Effect of implementation of a paediatric neurocritical care programme on outcomes after severe traumatic brain injury: A retrospective cohort study

Jose A. Pineda, Jeffrey R. Leonard, Ioanna G. Mazotas, Michael Noetzel, David D. Limbrick, Martin S. Keller, Jeff Gill, Allan Doctor

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Background: Outcomes after traumatic brain injury are worsened by secondary insults; modern intensive-care units address such challenges through use of best-practice pathways. Organisation of intensive-care units has an important role in pathway effectiveness. We aimed to assess the effect of a paediatric neurocritical care programme (PNCP) on outcomes for children with severe traumatic brain injury. Methods: We undertook a retrospective cohort study of 123 paediatric patients with severe traumatic brain injury (Glasgow coma scale scores ≤8, without gunshot or abusive head trauma, cardiac arrest, or Glasgow coma scale scores of 3 with fixed and dilated pupils) admitted to the paediatric intensive-care unit of the St Louis Children's Hospital (St Louis, MO, USA) between July 15, 1999, and Jan 15, 2012. The primary outcome was rate of categorised hospital discharge disposition before and after implementation of a PNCP on Sept 17, 2005. We developed an ordered probit statistical model to assess adjusted outcome as a function of initial injury severity. We assessed care-team behaviour by comparing timing of invasive neuromonitoring and scored intensity of therapies targeting intracranial hypertension. Findings: Characteristics of treated patients (aged 3-219 months) were much the same between treatment periods. Before PNCP implementation, 33 (52%) of 63 patients had unfavourable disposition at hospital discharge (death or admission to an inpatient facility) and 30 (48%) had a favourable disposition (home with or without treatment); after PNCP implementation, 20 (33%) of 60 patients had unfavourable disposition and 40 (67%) had favourable disposition (p=0·01). Seven (11%) patients died before PNCP implementation compared with two (3%) deaths after implementation. The probit model indicated that outcome improved across the spectrum of Glasgow coma scale scores after resuscitation (p=0·02); this improvement progressed with increasing injury severity. Kaplan-Meier analysis suggested that neuromonitoring was started earlier and maintained longer after implementation of the PNCP (p=0·03). Therapeutic intensity scores were increased for the first 3 days of treatment after PNCP implementation (p=0·0298 for day 1, p=0·0292 for day 2, and p=0·0471 for day 3). The probit model suggested that increasing age (p=0·03), paediatric risk of mortality III scores (p=0·0003), and injury severity scores (p=0·02) were reliably associated with increased probability of unfavourable outcomes whereas white race (p=0·01), use of intracranial pressure monitoring (p=0·001), and increasing Glasgow coma scale scores after resuscitation (p=0·04) were associated with increased probability of favourable outcomes. Interpretation: Outcomes for children with traumatic brain injury can be improved by altering the care system in a way that stably implements a cooperative programme of accepted best practice. Funding: St Louis Children's Hospital and the Sean Glanvill Foundations.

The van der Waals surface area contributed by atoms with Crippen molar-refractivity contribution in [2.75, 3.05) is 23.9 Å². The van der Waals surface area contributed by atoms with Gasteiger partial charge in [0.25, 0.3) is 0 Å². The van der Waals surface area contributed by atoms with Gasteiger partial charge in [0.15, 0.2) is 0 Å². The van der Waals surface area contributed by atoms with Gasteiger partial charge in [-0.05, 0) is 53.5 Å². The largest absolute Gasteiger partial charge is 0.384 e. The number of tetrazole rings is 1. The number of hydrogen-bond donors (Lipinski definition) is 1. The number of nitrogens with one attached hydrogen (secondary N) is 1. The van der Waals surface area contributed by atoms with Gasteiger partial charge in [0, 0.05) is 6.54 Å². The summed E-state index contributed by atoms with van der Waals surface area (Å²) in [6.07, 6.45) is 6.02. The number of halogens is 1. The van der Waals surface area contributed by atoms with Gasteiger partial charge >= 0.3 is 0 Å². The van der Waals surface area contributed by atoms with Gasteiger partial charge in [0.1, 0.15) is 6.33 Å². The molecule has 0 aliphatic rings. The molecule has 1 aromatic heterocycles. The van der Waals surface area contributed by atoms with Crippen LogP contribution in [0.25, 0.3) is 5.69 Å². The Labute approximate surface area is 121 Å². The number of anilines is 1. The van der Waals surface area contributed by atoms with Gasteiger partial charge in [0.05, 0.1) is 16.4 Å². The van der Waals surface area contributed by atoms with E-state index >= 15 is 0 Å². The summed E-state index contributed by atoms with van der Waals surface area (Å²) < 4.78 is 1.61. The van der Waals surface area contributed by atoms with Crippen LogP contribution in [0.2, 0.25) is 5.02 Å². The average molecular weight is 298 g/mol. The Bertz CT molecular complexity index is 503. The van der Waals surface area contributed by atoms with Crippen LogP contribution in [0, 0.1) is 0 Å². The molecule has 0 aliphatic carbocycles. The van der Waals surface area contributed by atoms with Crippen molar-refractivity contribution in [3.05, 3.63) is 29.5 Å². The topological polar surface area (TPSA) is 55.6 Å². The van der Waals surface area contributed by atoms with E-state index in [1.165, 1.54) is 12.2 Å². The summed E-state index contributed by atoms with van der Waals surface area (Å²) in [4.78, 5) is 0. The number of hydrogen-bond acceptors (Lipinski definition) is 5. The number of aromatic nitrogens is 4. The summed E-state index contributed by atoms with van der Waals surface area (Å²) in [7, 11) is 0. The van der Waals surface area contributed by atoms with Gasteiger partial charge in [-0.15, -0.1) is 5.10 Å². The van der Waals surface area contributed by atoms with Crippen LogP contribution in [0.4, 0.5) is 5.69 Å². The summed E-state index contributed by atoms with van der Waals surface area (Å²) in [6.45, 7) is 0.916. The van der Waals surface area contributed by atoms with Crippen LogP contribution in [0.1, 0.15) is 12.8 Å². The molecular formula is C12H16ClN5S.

Original languageEnglish
Pages (from-to)45-52
Number of pages8
JournalThe Lancet Neurology
Issue number1
StatePublished - Jan 2013


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